...that the net worth provision does not violate either equal protection or procedural due process. See Colo. Ins. Guar. Ass'n v. Menor, 166 P.3d 205, 214 (Colo.App.2007) (looking to cases from other jurisdictions interpreting Model Act provisions as guidance).A. Background¶ 16 Because Fremont......
  • Adamscheck v. Am. Family Mut. Ins. Co., No. 15–1125.
    • United States
    • United States Courts of Appeals. United States Court of Appeals (10th Circuit)
    • March 29, 2016
    ...UIM and workers' compensation benefits without reaching the question of whether the offset provision was contrary to public policy. 166 P.3d 205, 212–13 (Colo.App.2007). Thus, Hillyer remains instructive on this issue.4 Calderon v. American Family Mutual Insurance Co., also cited by America......
  • Leitch v. Mississippi Ins. Guar. Ass'n, No. 2007-CT-01263-SCT.
    • United States
    • United States State Supreme Court of Mississippi
    • February 8, 2010
    ...DISSENTS WITH SEPARATE WRITTEN OPINION JOINED IN PART BY GRAVES, P.J. --------------- Notes: 1. See e.g. Colo. Ins. Guar. Assoc. v. Menor, 166 P.3d 205 (Colo.App.2007); Robinson v. Gailno, 275 Conn. 290, 880 A.2d 127 (Conn.2005); Bird v. Norpac Foods, Inc. 325 Or. 55, 934 P.2d 382 (Or. 1997......
  • Request a trial to view additional results
23 cases
  • National Union Fire Ins. v. Miss Ins. Guar., No. 2007-FC-01981-SCT.
    • United States
    • United States State Supreme Court of Mississippi
    • September 4, 2008
    ...by almost every other state. Miss. Ins. Guar. Ass'n v. Gandy, 289 So.2d 677, 681 (Miss.1973). See also Colo. Ins. Guar. Ass'n v. Menor, 166 P.3d 205, 215 (Colo.Ct.App.2007); Benson v. N.H. Ins. Guar. Ass'n, 151 N.H. 590, 864 A.2d 359, 364 (2004); American Employers' Ins. Co. v. Elf Atochem,......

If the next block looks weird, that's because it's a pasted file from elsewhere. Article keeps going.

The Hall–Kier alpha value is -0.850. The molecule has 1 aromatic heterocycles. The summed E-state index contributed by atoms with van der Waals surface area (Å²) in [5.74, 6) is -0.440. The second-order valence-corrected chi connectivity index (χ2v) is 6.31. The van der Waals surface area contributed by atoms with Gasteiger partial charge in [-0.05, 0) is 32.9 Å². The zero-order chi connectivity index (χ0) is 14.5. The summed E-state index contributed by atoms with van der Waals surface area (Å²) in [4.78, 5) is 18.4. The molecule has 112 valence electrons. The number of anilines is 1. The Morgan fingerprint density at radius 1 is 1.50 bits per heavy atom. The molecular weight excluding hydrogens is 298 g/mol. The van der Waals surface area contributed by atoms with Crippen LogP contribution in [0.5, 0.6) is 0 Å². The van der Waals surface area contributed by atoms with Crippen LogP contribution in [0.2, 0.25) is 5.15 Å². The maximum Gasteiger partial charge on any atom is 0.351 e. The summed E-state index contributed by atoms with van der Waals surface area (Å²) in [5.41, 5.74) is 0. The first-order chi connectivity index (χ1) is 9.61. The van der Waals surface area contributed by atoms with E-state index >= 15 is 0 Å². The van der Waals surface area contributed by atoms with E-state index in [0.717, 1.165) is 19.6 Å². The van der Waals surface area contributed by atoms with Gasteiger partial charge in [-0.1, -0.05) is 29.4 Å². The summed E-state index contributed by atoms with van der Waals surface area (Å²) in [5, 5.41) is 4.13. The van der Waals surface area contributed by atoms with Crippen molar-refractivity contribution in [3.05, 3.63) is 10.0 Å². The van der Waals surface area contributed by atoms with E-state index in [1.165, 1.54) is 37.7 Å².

• Colo. Ins. Guaranty Ass'n v. Sunstate Equip. Co., Court of Appeals No. 15CA0288
    • United States
    • Colorado Court of Appeals of Colorado
    • April 21, 2016
    ...that the net worth provision does not violate either equal protection or procedural due process. See Colo. Ins. Guar. Ass'n v. Menor, 166 P.3d 205, 214 (Colo.App.2007) (looking to cases from other jurisdictions interpreting Model Act provisions as guidance).A. Background¶ 16 Because Fremont......
  • Adamscheck v. Am. Family Mut. Ins. Co., No. 15–1125.
    • United States
    • United States Courts of Appeals. United States Court of Appeals (10th Circuit)
    • March 29, 2016
    ...UIM and workers' compensation benefits without reaching the question of whether the offset provision was contrary to public policy. 166 P.3d 205, 212–13 (Colo.App.2007). Thus, Hillyer remains instructive on this issue.4 Calderon v. American Family Mutual Insurance Co., also cited by America......
  • Leitch v. Mississippi Ins. Guar. Ass'n, No. 2007-CT-01263-SCT.
    • United States
    • United States State Supreme Court of Mississippi
    • February 8, 2010
    ...DISSENTS WITH SEPARATE WRITTEN OPINION JOINED IN PART BY GRAVES, P.J. --------------- Notes: 1. See e.g. Colo. Ins. Guar. Assoc. v. Menor, 166 P.3d 205 (Colo.App.2007); Robinson v. Gailno, 275 Conn. 290, 880 A.2d 127 (Conn.2005); Bird v. Norpac Foods, Inc. 325 Or. 55, 934 P.2d 382 (Or. 1997......
  • Request a trial to view additional results